As a member of Generation Y who works in drug policy, it’s not uncommon for me to hear from Generation X about how the cannabis that is around nowadays is much stronger than what they had grown up with.
"Figures released by Volteface yesterday show the criminalisation of dealers and suppliers is mostly plummeting."
As my estate agent recently recalled to me, he was given some of his friend’s son’s joint at a party and after taking a few drags, proceeded to ‘pull a whitey’- meaning to be sweaty, sick and pale-faced with head in hands.
Generation X’s suspicions are not unfounded. High strength varieties of cannabis (‘skunk’) are increasingly dominating the market, with a recent study finding that their market share has increased from 51% in 2005 to 94% in 2017. Highly potent varieties will have high amounts of THC (Tetrahydrocannabinol), the psychoactive chemical in cannabis that gets users ‘high’, and low amounts of CBD (Cannabidiol), a protective chemical that mitigates against THC’s negative effects.
- Volteface’s poll identified that one-third of 16 and 17-year-olds who had tried cannabis felt that using cannabis had made them feel worried or down.
What makes this trend concerning is the mounting evidence that the regular use of highly potent cannabis can, for some people, lead to mental health problems, with younger people being at greater risk.
"Whether young people’s involvement in supply offences should be seen as an indicator of vulnerability, rather than criminality, should be considered." - Volteface's Children's Inquiry report, September 12, 2018
Unsurprisingly, a report released yesterday by the drug policy think tank Volteface has shown that there has been a 54% increase in the number of young people in England and Wales being admitted to hospital with a cannabis-related mental health problem in the past five years. The conditions that are driving this increase include diagnoses that fall into the ‘harmful use’ category (likely to be anxiety and depression) and psychosis. What is more striking, is that the rate of increase is rising faster among young people than adults, where the cannabis-related mental health problem is the primary problem.
A key question then is, what is being done to stop young people from getting cannabis to smoke?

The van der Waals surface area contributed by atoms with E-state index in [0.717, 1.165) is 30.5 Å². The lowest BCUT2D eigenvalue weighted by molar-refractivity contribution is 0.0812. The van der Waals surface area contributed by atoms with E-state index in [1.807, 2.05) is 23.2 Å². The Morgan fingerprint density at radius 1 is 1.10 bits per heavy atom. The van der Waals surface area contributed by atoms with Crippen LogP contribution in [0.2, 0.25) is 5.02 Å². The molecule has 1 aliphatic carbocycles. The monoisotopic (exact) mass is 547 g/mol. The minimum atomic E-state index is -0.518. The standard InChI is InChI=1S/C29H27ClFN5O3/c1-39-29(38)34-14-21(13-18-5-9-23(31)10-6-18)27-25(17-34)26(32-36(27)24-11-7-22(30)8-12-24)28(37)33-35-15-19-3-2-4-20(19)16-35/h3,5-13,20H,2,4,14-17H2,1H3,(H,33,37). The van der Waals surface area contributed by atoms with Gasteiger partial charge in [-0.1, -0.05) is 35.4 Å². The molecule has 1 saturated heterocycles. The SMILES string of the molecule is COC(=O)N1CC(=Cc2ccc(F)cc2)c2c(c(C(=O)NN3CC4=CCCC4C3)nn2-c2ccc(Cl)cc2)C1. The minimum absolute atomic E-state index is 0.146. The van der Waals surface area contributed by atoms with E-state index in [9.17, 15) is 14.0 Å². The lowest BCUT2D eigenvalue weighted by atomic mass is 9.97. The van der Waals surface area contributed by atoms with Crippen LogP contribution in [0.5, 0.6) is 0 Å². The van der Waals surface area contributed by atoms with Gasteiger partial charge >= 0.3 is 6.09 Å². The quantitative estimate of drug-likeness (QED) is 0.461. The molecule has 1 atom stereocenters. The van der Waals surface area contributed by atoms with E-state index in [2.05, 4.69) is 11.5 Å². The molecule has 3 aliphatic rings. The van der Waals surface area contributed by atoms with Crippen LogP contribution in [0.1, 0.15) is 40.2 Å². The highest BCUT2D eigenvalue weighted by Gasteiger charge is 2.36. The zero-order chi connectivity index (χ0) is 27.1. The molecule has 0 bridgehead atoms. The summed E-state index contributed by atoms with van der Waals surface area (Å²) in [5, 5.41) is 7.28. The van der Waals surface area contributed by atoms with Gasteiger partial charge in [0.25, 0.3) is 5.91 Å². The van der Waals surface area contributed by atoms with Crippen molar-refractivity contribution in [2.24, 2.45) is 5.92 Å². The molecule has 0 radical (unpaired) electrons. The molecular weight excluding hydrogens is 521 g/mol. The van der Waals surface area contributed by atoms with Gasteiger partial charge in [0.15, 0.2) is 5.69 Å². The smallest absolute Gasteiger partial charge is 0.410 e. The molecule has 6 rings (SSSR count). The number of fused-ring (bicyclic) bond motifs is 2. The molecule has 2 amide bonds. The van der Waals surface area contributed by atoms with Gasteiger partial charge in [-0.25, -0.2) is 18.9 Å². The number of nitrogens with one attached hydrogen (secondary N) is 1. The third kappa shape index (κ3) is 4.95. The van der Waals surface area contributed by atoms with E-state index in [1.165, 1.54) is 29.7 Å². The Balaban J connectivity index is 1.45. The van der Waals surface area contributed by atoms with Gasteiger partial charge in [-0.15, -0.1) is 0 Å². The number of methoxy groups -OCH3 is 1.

The sad reality is nothing much. Figures released by Volteface show the criminalisation of dealers and suppliers is mostly plummeting, and the rise of social media platforms, such as Instagram and Snapchat, has made it even easier for dealers to advertise and sell cannabis to young people.
The only people who are increasingly being criminalised are young people, with prosecutions and convictions for supply increasing by 15% and 26%, respectively over the past five years.
At the very least, giving young people criminal records should be avoided as this can have a devastating impact on their life chances.
The Government has shown a willingness to regulate online spaces by introducing a social media code of practice at the end of this year, but the resources simply don’t exist to deal with the issue on the ground. And young people fundamentally still have the capacity to buy cannabis as no proof of age is required in the illicit market.
- See also: Minister for mental health has not visited a single prison over her year in power
- See also: The criminal justice system is looking at mental health again - will it use the right lens?
In Canada, the case for cannabis legalisation has explicitly been made on the grounds of protecting young people and restricting their access to cannabis. The Cannabis Act, due to come into effect next month, states that no person can sell or provide cannabis to any person under the age of 18. It creates two new criminal offences, with maximum penalties of 14 years in prison, for giving or selling cannabis to young people. Once the dust settles from Prime Minister Justin Trudeau’s reforms and the evidence begins to emerge, our understanding of how we can best protect young people may well shift. The UK should be open to the innovations in Canada and elsewhere.
Our current cannabis policies are not working in the interests of young people. In fact, they are putting the next generation’s chances of leading fulfilling, healthy and successful lives at risk.
Liz McCulloch is Director of Policy at Volteface.